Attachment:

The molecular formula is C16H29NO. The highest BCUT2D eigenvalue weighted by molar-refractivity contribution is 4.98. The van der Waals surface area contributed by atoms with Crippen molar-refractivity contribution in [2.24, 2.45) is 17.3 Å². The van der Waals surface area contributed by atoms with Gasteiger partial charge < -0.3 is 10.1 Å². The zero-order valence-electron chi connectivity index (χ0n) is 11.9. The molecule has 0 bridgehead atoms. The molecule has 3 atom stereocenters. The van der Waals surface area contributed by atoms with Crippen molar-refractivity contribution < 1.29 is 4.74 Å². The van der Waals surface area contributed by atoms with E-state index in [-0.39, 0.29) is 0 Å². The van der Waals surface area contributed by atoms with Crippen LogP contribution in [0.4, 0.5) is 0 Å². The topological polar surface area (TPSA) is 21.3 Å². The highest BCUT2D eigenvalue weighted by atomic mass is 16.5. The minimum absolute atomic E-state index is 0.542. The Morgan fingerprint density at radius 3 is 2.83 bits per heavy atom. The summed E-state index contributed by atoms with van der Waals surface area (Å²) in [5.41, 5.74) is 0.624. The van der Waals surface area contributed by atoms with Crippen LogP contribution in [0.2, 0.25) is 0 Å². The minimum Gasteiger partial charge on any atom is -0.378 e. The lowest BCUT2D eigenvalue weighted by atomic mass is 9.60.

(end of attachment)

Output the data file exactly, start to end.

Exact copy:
The molecular formula is C16H29NO. The highest BCUT2D eigenvalue weighted by molar-refractivity contribution is 4.98. The van der Waals surface area contributed by atoms with Crippen molar-refractivity contribution in [2.24, 2.45) is 17.3 Å². The van der Waals surface area contributed by atoms with Gasteiger partial charge < -0.3 is 10.1 Å². The zero-order valence-electron chi connectivity index (χ0n) is 11.9. The molecule has 0 bridgehead atoms. The molecule has 3 atom stereocenters. The van der Waals surface area contributed by atoms with Crippen molar-refractivity contribution < 1.29 is 4.74 Å². The van der Waals surface area contributed by atoms with E-state index in [-0.39, 0.29) is 0 Å². The van der Waals surface area contributed by atoms with Crippen LogP contribution in [0.4, 0.5) is 0 Å². The topological polar surface area (TPSA) is 21.3 Å². The highest BCUT2D eigenvalue weighted by atomic mass is 16.5. The minimum absolute atomic E-state index is 0.542. The Morgan fingerprint density at radius 3 is 2.83 bits per heavy atom. The summed E-state index contributed by atoms with van der Waals surface area (Å²) in [5.41, 5.74) is 0.624. The van der Waals surface area contributed by atoms with Crippen LogP contribution in [0.2, 0.25) is 0 Å². The minimum Gasteiger partial charge on any atom is -0.378 e. The lowest BCUT2D eigenvalue weighted by atomic mass is 9.60.